While the historically overlooked massacre and genocide of China’s city of Nanking is experiencing a resurgence in cultural awareness (and therefore cinema) as an under-remembered tragedy worth memorializing (see the 2007 documentary “Nanking“), the brutal events – Japan killing 200,000 people in their 1937 overthrowing of the region – is still mostly unknown outside of the East.
So leave it to Chinese filmmaker Zhang Yimou (“House of Flying Daggers“), to give it a shallow, oversized, Michael Bay-like treatment, replete with melodrama, operatic violence and balletic, slow-motion war sequence grandeur that desperately wants to make it clear that This Is Important And Worth Paying Attention To. The result however, is a movie that is a curious mix between the over-the-top emotion of “Pearl Harbor” and the washed-out brutality-of-war aesthetics of “Saving Private Ryan,” all topped off by the overly-maudlin and overcooked direction of Yimou. Add to that an exorbitant almost two-and-a-half hour running time and the result is a tedious and schmaltzy exercise in tragedy war porn with almost zero emotional investment to make you care.
In the film, Christian Bale plays an American mortician hired to dispose of a local priest’s body in war-torn Nanking. As a city under massive siege, it’s a bit odd that anyone in their right mind would stick around to fulfill what now is a meaningless contract, as bodies are a dime a dozen and litter the bloodied, bombed-out streets.
But motivations are made clear early, as Bale’s John Miller character is essentially a selfish mercenary who follows the money trail. He assists a pair of school girls who just witnessed the gruesome death of their friends to return to the church from whence they came. But quickly, it’s apparent his altruism is by design so he can find this priest’s body, complete the job and get paid.
When he realizes the priest’s remains are obliterated and all that’s left at the church are a gaggle of Chinese school girls and one parish boy, his main objective remains getting paid in full. “I don’t do well with children,” he says, seemingly oblivious to their plight of being abandoned with ruthless, rape-happy Japanese soldiers crawling about. The arrival of some Chinese geisha-girl whores-with-hearts-of-gold (natch) looking for sanctuary in the no-war-zone church boosts the sex and romance factor while revealing more of Bale’s self-interest (he wants to get laid too).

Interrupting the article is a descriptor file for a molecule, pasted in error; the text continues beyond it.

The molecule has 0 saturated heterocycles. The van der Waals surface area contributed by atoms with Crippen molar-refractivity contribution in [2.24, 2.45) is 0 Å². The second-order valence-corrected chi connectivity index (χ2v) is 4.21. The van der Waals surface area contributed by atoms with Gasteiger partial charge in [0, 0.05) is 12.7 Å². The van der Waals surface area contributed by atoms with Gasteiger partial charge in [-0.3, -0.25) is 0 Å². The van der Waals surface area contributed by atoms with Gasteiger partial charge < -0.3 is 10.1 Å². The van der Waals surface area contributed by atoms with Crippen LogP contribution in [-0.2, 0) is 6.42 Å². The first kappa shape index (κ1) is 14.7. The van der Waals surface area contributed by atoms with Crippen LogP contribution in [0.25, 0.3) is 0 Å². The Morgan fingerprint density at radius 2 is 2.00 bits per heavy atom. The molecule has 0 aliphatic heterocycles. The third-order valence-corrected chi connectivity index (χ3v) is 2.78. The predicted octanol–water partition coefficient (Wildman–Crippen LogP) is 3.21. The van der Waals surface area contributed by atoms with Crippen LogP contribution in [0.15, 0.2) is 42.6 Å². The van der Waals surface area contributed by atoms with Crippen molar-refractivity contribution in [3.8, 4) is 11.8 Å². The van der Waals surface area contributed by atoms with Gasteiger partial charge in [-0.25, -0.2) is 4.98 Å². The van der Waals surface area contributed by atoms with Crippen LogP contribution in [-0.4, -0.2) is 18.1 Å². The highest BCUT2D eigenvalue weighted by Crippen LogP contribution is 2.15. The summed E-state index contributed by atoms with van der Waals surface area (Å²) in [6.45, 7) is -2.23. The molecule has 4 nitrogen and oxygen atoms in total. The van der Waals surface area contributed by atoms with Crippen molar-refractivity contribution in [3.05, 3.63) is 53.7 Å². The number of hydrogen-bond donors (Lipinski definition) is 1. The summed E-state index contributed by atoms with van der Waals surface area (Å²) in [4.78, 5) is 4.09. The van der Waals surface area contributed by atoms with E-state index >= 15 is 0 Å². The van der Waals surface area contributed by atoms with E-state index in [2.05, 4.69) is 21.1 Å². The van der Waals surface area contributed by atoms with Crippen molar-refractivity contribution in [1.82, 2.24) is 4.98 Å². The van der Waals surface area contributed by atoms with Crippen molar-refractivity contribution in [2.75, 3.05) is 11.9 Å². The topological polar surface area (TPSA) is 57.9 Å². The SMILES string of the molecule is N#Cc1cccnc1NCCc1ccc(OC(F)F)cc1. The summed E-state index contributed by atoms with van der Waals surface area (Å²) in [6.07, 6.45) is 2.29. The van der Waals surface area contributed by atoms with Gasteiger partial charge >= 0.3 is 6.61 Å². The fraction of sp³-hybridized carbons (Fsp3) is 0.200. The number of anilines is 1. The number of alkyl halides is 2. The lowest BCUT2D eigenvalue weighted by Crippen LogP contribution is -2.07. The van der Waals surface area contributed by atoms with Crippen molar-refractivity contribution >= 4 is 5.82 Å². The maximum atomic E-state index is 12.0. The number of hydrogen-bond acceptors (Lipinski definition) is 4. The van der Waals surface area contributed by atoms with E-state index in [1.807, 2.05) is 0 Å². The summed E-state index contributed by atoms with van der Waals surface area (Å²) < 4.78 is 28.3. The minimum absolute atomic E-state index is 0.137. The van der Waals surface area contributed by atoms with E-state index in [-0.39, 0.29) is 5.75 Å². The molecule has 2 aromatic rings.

Asked point blank by the parish boy to help the children escape, Bale essentially asks, incredulously, “For free?” And yet from minute one his imminent character change from asshole to do-gooder feels all too predictable; from a narrative perspective, his rebirth is all but expected. But the film’s first fatal flaw is creating a transformation that is anything but seamless or believable.
When the church is mercilessly attacked, he ducks for cover, eventually donning priest robes in a maneuver we’re supposed to glean is a last-ditch attempt to put the wrath of god into the soldiers to save his skin. But the transition is jarring. It’s as if something magical happens when Bale changes clothes, becoming a completely different character of righteous virtue. Are we to believe John Miller, the American, the self-serving mortician with an affinity for booze and cigarettes is also an excellent actor? Is he so desperate to stay alive that performance skills turn him into a completely different person than who we saw on screen two minutes before? Or has a divine act of God occurred, changing this man in a time of crisis?
Neither Yimou or Bale ever make this very clear, and in fact, each time Bale dons the sacrosanct attire, it’s strangely as if he’s playing an entirely different character than the selfish, dirty American we’ve witnessed thus far. Sure, he observes the senseless slaughter of children and his conscience grows, but his conspicuous metamorphosis had already taken place by this point. While Bale’s character does have various crises of faith throughout – thankfully acknowledging he isn’t a priest just as we’re dreading some insane moment of self-delusion – the tonal imbalance throughout regarding the true nature of his character is a major sticking point in suspension of disbelief.
But “The Flowers Of War” doesn’t seem too interested in resonantly telling the story of a man who grew a soul and risked his life to save children with the help of some local trollops who turned out to be pretty decent people. Instead, the picture’s focus is the horrors of war, ironic since most of the violence is gorgeously shot with beautiful, carefully crafted slo-mo. The premium that the picture places on visual dazzle through stray bullets, explosions and overall brutal warfare (which include a few stabbings and rapes too) is as you might expect, fairly high. So ironically, the human spirit suffers the most in this superficial film about the morality of a few, amidst the amorality of the many. By the time the inevitable romance starts to flutter, filled with the typical slow, super-imposition montage of lovemaking, you’re rolling your eyes as the picture has lost you ages ago.
While Yimou – the director of visually ravishing works like “Hero,” “House Of Flying Daggers,” and “Curse of the Golden Flower” – has a stunning visual eye, and has managed to balance emotion and heart with sumptuous and technically dazzling images in these aforementioned films, “Flowers Of War” is almost always hollow, and little care or nuance is placed on the characters or the soul of the film.
By the time Christian Bale is high-tailing it out of Nanking in a truckload of booze and cute, rescued little Chinese girls, we simply don’t care and can’t wait for Bruce Wayne to finally get home. Either that or you’re praying for a Joker-driven mack truck to sideswipe this phony, mawkishly sentimental and self-important picture straight from memory. [D+]